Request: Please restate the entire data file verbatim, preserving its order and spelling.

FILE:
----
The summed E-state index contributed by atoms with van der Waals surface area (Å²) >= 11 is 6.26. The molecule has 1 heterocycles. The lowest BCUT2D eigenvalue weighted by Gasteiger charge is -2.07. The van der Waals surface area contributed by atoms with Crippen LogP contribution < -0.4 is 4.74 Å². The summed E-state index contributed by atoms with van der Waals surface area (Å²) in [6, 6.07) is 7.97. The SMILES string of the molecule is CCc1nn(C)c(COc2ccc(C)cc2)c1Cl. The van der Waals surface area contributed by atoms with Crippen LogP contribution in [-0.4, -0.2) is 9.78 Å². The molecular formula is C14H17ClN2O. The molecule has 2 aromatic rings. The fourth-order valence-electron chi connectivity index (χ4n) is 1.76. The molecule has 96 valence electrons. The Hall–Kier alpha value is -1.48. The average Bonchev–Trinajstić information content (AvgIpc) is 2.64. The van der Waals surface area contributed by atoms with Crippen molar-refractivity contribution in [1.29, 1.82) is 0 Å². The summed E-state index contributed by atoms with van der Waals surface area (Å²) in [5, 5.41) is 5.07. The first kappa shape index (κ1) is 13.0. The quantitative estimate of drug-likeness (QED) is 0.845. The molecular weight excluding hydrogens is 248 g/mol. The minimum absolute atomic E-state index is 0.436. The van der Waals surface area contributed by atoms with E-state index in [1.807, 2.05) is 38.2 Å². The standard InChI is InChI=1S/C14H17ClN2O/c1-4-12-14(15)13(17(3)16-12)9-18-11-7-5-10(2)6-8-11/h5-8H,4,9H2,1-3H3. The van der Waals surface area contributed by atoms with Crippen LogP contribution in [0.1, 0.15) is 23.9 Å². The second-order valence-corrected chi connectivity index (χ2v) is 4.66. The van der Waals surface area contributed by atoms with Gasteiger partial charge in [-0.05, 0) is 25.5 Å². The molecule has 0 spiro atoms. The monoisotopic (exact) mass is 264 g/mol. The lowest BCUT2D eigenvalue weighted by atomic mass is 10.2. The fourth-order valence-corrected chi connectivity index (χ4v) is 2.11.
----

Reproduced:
The summed E-state index contributed by atoms with van der Waals surface area (Å²) >= 11 is 6.26. The molecule has 1 heterocycles. The lowest BCUT2D eigenvalue weighted by Gasteiger charge is -2.07. The van der Waals surface area contributed by atoms with Crippen LogP contribution < -0.4 is 4.74 Å². The summed E-state index contributed by atoms with van der Waals surface area (Å²) in [6, 6.07) is 7.97. The SMILES string of the molecule is CCc1nn(C)c(COc2ccc(C)cc2)c1Cl. The van der Waals surface area contributed by atoms with Crippen LogP contribution in [-0.4, -0.2) is 9.78 Å². The molecular formula is C14H17ClN2O. The molecule has 2 aromatic rings. The fourth-order valence-electron chi connectivity index (χ4n) is 1.76. The molecule has 96 valence electrons. The Hall–Kier alpha value is -1.48. The average Bonchev–Trinajstić information content (AvgIpc) is 2.64. The van der Waals surface area contributed by atoms with Crippen molar-refractivity contribution in [1.29, 1.82) is 0 Å². The summed E-state index contributed by atoms with van der Waals surface area (Å²) in [5, 5.41) is 5.07. The first kappa shape index (κ1) is 13.0. The quantitative estimate of drug-likeness (QED) is 0.845. The molecular weight excluding hydrogens is 248 g/mol. The minimum absolute atomic E-state index is 0.436. The van der Waals surface area contributed by atoms with E-state index in [1.807, 2.05) is 38.2 Å². The standard InChI is InChI=1S/C14H17ClN2O/c1-4-12-14(15)13(17(3)16-12)9-18-11-7-5-10(2)6-8-11/h5-8H,4,9H2,1-3H3. The van der Waals surface area contributed by atoms with Crippen LogP contribution in [0.1, 0.15) is 23.9 Å². The second-order valence-corrected chi connectivity index (χ2v) is 4.66. The van der Waals surface area contributed by atoms with Gasteiger partial charge in [-0.05, 0) is 25.5 Å². The molecule has 0 spiro atoms. The monoisotopic (exact) mass is 264 g/mol. The lowest BCUT2D eigenvalue weighted by atomic mass is 10.2. The fourth-order valence-corrected chi connectivity index (χ4v) is 2.11.